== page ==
In recent years, about 9% of irregular migrants detected in Europe came from West Africa. Due to the economic downturn, this flow has declined, but unpredictable geopolitical events (such as the recent crisis in Libya) can rapidly increase the demand for smuggling services. The easiest way to migrate illegally is to fly into a country with a fixed period visa and simply overstay that visa. The visa itself may be legitimate, fraudulently acquired, or completely forged. It remains unclear what share of irregular migrants do, in fact, take this route, but estimates typically range from 75% to 90%. Migrant smugglers make money by helping people to fraudulently acquire visas and coaching them to pass the inspection of border officials.
After the Cold War, there was a time when West Africa received tons of armaments from outside the continent. This era has largely passed, because today, regional supply can satisfy local demand. On the one hand, the number of civil wars in Africa has declined since the 1990s, reducing demand. On the other, the firearms trafficked during those years did not evaporate, and continue to be re-circulated throughout the region.
These legacy firearms are primarily of interest to those looking to start a revolution. For daily use, the primary source of arms appears to be official state stocks, legitimately procured but diverted to the illicit market. Criminals seem to be able to get what they need from the local security forces, buying or renting weapons from corrupt elements in the police and military. The imports that do occur are not made through underground arms brokers, but rather through mainstream commercial channels, and then directed though corrupt officials or complicit governments to criminals and rebel groups.
Many of the flows described in this study can affect grand scale geopolitical events. Cocaine trafficking has fed instability in Guinea-Bissau; firearms trafficking has fueled a rebellion in northern Mali; maritime piracy threatens to undermine commerce in the Gulf of Guinea. These flows demonstrate that transnational organized crime has truly risen to the level of a security threat in West Africa.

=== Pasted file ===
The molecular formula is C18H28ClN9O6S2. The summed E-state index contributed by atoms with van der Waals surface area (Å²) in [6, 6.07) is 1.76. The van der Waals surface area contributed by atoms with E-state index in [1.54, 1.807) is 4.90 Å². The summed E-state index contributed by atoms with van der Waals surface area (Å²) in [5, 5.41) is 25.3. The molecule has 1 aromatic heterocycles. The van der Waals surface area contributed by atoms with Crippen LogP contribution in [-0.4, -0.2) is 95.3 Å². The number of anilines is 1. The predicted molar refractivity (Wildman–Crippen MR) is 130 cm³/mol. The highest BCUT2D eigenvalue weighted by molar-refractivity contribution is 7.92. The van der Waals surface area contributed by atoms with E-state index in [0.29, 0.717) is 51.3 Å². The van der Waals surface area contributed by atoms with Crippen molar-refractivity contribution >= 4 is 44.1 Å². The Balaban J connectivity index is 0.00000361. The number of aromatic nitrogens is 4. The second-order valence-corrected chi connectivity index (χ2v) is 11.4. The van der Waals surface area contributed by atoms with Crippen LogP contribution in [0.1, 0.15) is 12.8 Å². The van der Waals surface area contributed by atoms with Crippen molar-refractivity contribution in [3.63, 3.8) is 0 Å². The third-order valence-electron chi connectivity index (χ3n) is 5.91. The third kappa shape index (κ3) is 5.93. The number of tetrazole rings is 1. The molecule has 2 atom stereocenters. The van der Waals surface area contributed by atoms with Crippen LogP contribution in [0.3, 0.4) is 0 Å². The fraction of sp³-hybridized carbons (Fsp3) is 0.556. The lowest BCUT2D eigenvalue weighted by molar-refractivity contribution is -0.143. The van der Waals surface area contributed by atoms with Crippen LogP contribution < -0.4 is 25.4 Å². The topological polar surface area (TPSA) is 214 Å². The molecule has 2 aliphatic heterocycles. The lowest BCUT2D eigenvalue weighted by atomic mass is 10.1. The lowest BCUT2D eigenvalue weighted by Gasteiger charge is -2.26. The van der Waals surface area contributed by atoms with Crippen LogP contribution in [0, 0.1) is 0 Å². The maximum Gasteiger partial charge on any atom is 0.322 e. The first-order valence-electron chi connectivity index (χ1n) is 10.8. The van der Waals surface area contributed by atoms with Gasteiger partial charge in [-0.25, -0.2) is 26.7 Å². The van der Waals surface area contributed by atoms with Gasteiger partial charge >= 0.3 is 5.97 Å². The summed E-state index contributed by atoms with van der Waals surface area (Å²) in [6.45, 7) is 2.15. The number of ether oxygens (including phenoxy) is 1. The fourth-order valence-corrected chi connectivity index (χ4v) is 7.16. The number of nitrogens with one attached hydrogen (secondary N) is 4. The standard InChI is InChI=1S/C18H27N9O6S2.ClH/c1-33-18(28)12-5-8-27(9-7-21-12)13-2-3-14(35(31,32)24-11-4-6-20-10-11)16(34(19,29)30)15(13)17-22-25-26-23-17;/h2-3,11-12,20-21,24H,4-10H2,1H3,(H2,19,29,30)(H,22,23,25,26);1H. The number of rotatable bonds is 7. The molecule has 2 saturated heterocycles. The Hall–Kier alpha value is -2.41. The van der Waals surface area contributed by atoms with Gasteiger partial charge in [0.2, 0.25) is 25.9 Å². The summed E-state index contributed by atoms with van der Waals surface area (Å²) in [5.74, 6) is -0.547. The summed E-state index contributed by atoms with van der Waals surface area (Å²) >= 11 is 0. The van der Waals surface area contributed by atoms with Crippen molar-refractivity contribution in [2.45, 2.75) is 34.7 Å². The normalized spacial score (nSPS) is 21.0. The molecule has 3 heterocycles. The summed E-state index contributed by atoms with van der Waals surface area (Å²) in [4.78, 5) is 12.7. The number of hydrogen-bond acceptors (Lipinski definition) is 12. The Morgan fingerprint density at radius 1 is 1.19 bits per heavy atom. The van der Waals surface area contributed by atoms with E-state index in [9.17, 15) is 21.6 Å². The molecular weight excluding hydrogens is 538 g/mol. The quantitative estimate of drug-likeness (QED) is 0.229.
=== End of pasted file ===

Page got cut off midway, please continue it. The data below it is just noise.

The importation of fraudulent essential medications does not have this kind of dramatic impact. The profits appear to be too diffuse to make corrupt officials into millionaires, and are too small to be of much interest to non-state armed groups. Rather, the effect is subtler, almost impossible to measure. The sick get sicker and resistant strains of disease evolve that won't make headlines until it is too late.
Much of the piracy that affects West Africa is a product of the disorder that surrounds the regional oil industry. A large share of the recent piracy attacks targeted vessels carrying petroleum products. These vessels are attacked because there is a booming black market for fuel in West Africa. Without this ready market, there would be little point in attacking these vessels. There are indications that oil may also be smuggled outside the region.
Nigeria contains half the population of the region, and contributes more than half of the regional GDP. Oil is the source of 95% of Nigeria's foreign exchange earnings and up to 80% of budgetary revenues. It is the single most important industry in the entire region, and for two decades has been threatened by transnational organized crime.
Cocaine has garnered most of the international attention, but the transnational organized crime problems affecting West Africa are manifold. Some, like fraudulent medicines, may pose a greater threat to public safety than illicit drugs. Others, like firearms trafficking, make violent uprisings possible. Still others, like petro-piracy, could blossom to become much greater problems than the situation currently reflects. Each of these issues requires a tailored response, because the commodities involved respond to distinct sources of supply and demand.
While each flow discussed in this study represents an independent problem, all are enabled by weakness in the rule of law. This weakness makes the region vulnerable to smuggling of all sorts